A biological emergency involves the exposure to bacteria and viruses that can cause a serious illness. Usually, these biological agents must be inhaled, absorbed through the skin, or eaten to make you sick.
In response to certain biological threats, the Health Department will set up Points of Dispensing (PODs) to quickly distribute medication and supplies to a large number of people in a short period of time in order to prevent illness.
A chemical emergency could be an intentional or accidental release of a toxic gas, liquid or solid that can poison people or the environment. This could come from anywhere chemicals are used, transported, or manufactured for the purposes of causing harm.
Cyber attacks (attacks against our information technology and internet systems) could also cause power outages, which can be life threatening. By preparing for outages in advance, you will have a plan if the power goes out.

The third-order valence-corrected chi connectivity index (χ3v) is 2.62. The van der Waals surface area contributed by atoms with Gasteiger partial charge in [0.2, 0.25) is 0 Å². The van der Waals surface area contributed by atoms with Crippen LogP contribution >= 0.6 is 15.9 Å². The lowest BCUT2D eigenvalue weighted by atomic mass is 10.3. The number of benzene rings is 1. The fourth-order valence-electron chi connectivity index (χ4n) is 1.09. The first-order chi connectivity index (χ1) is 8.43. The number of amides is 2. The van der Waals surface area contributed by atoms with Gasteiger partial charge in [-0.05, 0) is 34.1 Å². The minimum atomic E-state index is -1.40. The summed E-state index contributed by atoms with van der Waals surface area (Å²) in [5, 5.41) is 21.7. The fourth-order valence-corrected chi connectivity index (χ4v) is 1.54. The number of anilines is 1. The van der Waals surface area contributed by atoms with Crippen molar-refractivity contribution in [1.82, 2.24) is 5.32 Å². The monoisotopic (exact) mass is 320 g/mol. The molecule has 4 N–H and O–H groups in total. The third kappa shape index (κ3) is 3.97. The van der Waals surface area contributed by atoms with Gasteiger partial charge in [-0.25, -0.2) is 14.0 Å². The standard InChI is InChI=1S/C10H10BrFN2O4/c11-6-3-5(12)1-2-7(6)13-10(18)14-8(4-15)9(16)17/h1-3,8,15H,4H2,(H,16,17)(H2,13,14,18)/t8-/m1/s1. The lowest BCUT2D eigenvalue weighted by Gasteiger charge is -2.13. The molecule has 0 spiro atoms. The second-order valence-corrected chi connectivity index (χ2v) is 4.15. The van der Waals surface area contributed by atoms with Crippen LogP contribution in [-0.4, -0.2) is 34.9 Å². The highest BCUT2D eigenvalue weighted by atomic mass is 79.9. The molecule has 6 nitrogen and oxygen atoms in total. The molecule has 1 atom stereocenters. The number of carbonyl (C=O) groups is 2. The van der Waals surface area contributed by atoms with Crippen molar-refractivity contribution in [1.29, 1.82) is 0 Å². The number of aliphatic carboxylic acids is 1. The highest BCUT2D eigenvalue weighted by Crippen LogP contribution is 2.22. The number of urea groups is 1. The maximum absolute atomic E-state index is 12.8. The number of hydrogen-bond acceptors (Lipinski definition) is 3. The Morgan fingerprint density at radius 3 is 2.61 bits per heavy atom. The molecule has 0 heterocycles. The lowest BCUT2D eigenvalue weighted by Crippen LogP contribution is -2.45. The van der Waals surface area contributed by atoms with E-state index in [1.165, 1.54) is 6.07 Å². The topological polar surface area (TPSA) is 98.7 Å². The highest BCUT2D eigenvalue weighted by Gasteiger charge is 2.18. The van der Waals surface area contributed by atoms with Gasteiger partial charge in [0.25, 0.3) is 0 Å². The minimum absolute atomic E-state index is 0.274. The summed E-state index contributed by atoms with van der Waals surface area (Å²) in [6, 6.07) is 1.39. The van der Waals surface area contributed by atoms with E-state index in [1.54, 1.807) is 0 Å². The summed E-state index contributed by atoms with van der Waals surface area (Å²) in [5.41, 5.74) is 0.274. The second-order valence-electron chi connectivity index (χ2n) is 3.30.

Extreme weather events and natural disasters (like a heat wave, earthquake, or a coastal storm) are dangerous and can threaten lives and property, but if you know what to do, you can stay safe.
A radiation threat involves your exposure to radiation as the result of an accident or terrorist attack. In either situation, there are critical actions you can take to protect yourself. A nuclear blast is an explosion with intense light, heat, damaging pressure wave and widespread dispersion of radioactive material. This material can contaminate the air, water, and ground surfaces for miles.
A pandemic is a global disease outbreak. It is usually caused by a new version of a virus (like the influenza virus) that affects humans. If this situation occurs, the outbreak could require you to take actions to protect yourself and your family.
Explosions can happen by accident or be intentional man-made incidents. The actions you take in the immediate aftermath can help save your life and the lives of others.